And let me tell you: Nothing has improved my programming as much as learning more math has.
Well, let me amend that...
1) Learning more math, in and of itself, has really helped me learn to abstract-ize a concept and think about things in a bigger, more general way. The implications to software design are obvious, I hope. Good sign/bad sign: I've become a huge C++ junkie. I think it's directly related, since in C++ you can make everything as abstract as you like...
2) Actually implementing heavily mathmatical software has pushed every limit I had, both programming and math-wise. I used to think of a 'neat' application or utility and realize that I had no way to even conceptualize the most basic internals. Now I can get a good grasp on the problems involved, figure out the limits of my knowledge (and usually have a good idea about where to begin research), and start designing and coding.
Where I'm at right now:
I took calculus in high school and passed the AP test, which means I wsn't required to take a single math class in college. I didn't. :) My major was some wishy-washy design-your-own thing somewhere between journalism, fine arts, and liberal arts.
However, my junior year, I signed up for "Advanced Topics in Computer Science: Computer Graphics." Damn, was that course ever hard. Especially since it had a few years of math and computer science prerequisites that I conviently ignored. (Design-your-own-major programs are fun!)
That got me started on a long-term math kick. I've been learning on my own since, but still kind of a math beginner. However, I'm a bit further down the road than you... here's what I'd suggest:
Do computer graphics. Write computer graphics programs. Do it hand in hand with your math learning...
Well, not necessarily computer graphics, but always aim to implement your neat new math skills into code. I've found that if I don't, then I may understand how to handle situation X on paper by following along with the example in the book, but that's as deep as my understanding goes. Writing code forces me to actually grok the underlying concepts and apply them in ways the examples don't touch. Graphics are good specifically for: Geometry and linear algebra. Also good for algorithms, since a lot of the neatest/hardest comp. sci algorithms apply to graphics. Finally, you get to see a nice pretty picture of your progress up on the screen. It's damned gratifying, even if it is a single, boring, line.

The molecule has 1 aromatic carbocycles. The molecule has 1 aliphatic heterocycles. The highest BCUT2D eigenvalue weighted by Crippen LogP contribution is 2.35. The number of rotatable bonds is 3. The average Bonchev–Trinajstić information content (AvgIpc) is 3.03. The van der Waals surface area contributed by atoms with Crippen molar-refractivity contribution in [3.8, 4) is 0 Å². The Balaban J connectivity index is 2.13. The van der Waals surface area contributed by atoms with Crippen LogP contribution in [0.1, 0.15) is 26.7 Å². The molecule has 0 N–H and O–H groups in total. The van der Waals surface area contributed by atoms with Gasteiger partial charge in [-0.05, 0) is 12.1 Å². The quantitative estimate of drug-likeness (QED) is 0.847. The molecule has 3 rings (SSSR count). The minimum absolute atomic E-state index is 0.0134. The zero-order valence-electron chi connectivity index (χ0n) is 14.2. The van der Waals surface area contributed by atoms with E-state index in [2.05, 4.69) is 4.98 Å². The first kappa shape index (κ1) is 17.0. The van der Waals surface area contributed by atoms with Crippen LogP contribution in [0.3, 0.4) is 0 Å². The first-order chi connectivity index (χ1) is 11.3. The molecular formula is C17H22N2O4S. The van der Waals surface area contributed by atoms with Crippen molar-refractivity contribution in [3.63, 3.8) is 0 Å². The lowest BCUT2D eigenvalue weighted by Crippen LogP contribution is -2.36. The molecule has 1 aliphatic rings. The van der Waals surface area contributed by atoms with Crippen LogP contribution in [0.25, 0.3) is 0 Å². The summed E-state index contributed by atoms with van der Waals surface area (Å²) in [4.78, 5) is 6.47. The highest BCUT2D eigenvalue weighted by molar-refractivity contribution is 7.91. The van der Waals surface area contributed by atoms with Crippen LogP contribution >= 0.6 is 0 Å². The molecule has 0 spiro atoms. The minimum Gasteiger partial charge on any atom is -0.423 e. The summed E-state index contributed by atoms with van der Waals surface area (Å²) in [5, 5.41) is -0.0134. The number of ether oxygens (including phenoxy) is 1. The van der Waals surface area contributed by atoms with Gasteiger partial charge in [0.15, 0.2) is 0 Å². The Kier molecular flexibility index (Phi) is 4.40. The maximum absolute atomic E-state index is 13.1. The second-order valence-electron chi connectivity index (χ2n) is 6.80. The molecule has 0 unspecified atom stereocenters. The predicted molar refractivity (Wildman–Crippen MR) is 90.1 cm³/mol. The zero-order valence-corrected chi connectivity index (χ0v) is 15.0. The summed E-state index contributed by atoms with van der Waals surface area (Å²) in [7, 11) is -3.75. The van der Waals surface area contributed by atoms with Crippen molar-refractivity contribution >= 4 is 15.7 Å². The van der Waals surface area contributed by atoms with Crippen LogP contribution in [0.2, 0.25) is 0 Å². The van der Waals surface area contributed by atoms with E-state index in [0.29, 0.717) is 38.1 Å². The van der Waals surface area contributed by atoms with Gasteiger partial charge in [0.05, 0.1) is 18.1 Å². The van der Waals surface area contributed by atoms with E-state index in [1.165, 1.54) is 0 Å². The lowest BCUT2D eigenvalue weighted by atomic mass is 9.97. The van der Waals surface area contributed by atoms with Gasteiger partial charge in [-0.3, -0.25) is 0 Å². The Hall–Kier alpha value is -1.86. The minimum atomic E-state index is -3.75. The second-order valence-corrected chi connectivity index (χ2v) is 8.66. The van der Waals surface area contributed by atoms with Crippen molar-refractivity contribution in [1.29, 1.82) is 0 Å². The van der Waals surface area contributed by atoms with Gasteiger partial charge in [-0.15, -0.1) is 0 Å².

One step at a time, one foot in front of another, and the occasional giant leap. Incrementalism is great, and helps keep you from being overwhelmed, but I've found that, every now and then, it's good to jump into something way, way over my head. I probably won't 'get it', but after leaving the super-advanced-incomprehensible-stuff, I see everything else in a slightly different light that makes it easier to understand and apply.
Hoo boy, I'm babbling. Watching this article with interest to see what sorts of resources turn up, since I'm still very much in the learning phase myself... sorry I can't recommend any good books (I've used the internet, mostly, plus ugly, dense texts borrowed from my physics PhD-student housemate)...
A few sites I've found useful:
Mathworld. Covers a lot of stuff here, but fairly dense too.
Wikipedia has been very useful, believe it or not.
Flipcode. Mostly for game developers, but it's got a decent chunk of very practical computer graphics stuff in it. There's tons and tons of graphics-related things on the web.
I had a bunch more, but they're lost somewhere on my old computer ... there's lots o' good stuff out there, though.
Okay, done rambling.
p.s. About functional languages: They're probably talking about lambda calculus. I've got no idea what it is, but I know it underpins many functional-language ideas. I suggest you shitcan the theory books unless you want to understand the language well enough to, say, write a compiler/optimizer for it. "Scheme/Haskell/LISP/ML/etc for Dummies", combined with actually doing a decent bit of programming, is more than enough to learn to program well in a functional language. After that, maybe go back to theory books.
p.p.s. Okay, really done rambling. Friday afternoon + strong coffee + strong desire to procrastinate ... :)